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[whitespace] Ariella Ben-Dov Shooting to Kill? MadCat Film Fest creator Ariella Ben-Dov at her vaginocentric best.

Photograph by Farika


Women on the Verge

The MadCat Women's Film Festival isn't only for women; just ask founder Ariella Ben-Dov

By Tracie Broom

With free barbecue, mean cocktails, optional pool tourneys and plenty of beflowered outdoor seating, El Rio's once-monthly May to November Outdoor Cinema starts rocking at 8:30pm every Tuesday in September with the MadCat Women's Film Festival. Founded three years ago by curator/filmmaker Ariella Ben-Dov (a smart dish herself), MadCat shows women's work from around this great, grand world of ours. If you tend to poo-poo superfem vaginocentric diatribes, fear not the MadCat festival--it's primarily about high-quality experimental film shorts by lady-flavored makers. Treats include early work by Sally Potter (director of Orlando), animated shorts and a 1983 postmodern sci-fi feature set 10 years after the second American Revolution.

Where do you find material for the festival?

I put ads in film magazines, but I'm finding as the years go on that the Web is a very incredible resource. We couldn't get entries from Slovenia without it.

What finds are you particularly proud of?

The Fruit of Thy Womb by Barbara Albert is from Austria. It's a narrative about a little girl discovering her sexuality, and it's beautifully shot, as all of the films at MadCat are. They challenge you through the use of sound and image. The Whole History of That by Jenny Perlin is about the filmmaker's search for her great-grandmother. She's interviewing without sync sound, so she tells a very funny story about a search which can never be completed.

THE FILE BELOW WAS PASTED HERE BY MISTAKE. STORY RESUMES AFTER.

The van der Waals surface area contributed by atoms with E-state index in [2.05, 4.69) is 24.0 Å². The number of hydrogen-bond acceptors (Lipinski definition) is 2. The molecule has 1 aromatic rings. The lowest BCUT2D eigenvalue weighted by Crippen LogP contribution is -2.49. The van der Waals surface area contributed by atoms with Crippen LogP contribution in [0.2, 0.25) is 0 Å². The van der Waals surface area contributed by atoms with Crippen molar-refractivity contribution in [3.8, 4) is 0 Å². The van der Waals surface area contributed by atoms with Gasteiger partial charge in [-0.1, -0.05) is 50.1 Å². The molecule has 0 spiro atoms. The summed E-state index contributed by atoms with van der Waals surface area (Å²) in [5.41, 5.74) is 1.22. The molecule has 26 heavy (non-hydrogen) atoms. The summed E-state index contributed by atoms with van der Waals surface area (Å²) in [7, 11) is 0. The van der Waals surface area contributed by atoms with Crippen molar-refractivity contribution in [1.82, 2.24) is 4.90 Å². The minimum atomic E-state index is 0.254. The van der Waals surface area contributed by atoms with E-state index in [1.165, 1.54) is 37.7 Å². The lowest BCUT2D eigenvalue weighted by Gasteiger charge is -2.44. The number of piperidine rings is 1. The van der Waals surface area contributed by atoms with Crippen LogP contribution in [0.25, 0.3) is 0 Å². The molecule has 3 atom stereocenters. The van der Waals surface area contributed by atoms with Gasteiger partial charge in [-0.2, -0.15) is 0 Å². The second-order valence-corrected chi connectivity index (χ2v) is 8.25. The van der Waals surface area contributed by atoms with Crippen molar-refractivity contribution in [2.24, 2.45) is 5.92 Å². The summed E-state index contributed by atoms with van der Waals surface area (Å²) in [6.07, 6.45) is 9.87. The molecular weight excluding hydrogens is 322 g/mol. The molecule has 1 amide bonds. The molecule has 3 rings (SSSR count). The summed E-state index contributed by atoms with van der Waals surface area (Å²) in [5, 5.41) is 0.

I hear you have an early work by Sally Potter.

Yeah! We're showing a film by Sally Potter from the '80s--before Orlando, before Hollywood got her--The London Story. It's basically a takeoff on the spy genre as well as a musical comedy. What we also try to do at MadCat is give a backdrop not only for older work by now well-known filmmakers, but also for past works by lesser-known makers. There's a beautiful one called Take Off, from the '70s, starring a professional stripper. She's stripping very repetitiously, and once she's finally naked, she starts taking off other things; it's a surprising end. Also, we have Born in Flames on Sept. 28, a film from '83 by Lizzie Borden.

It's not the same Lizzie Borden who chopped up half of New England?

Different Lizzie Borden. She claims that is her name! Born in Flames actually opened in 1983 in San Francisco at the York Theater. I think that Born in Flames goes with the sort of rustic feel of El Rio. It's a lot about taking over the airwaves, and TV, and how to infiltrate the powers that be.

What makes MadCat different from lesbian festivals, for example?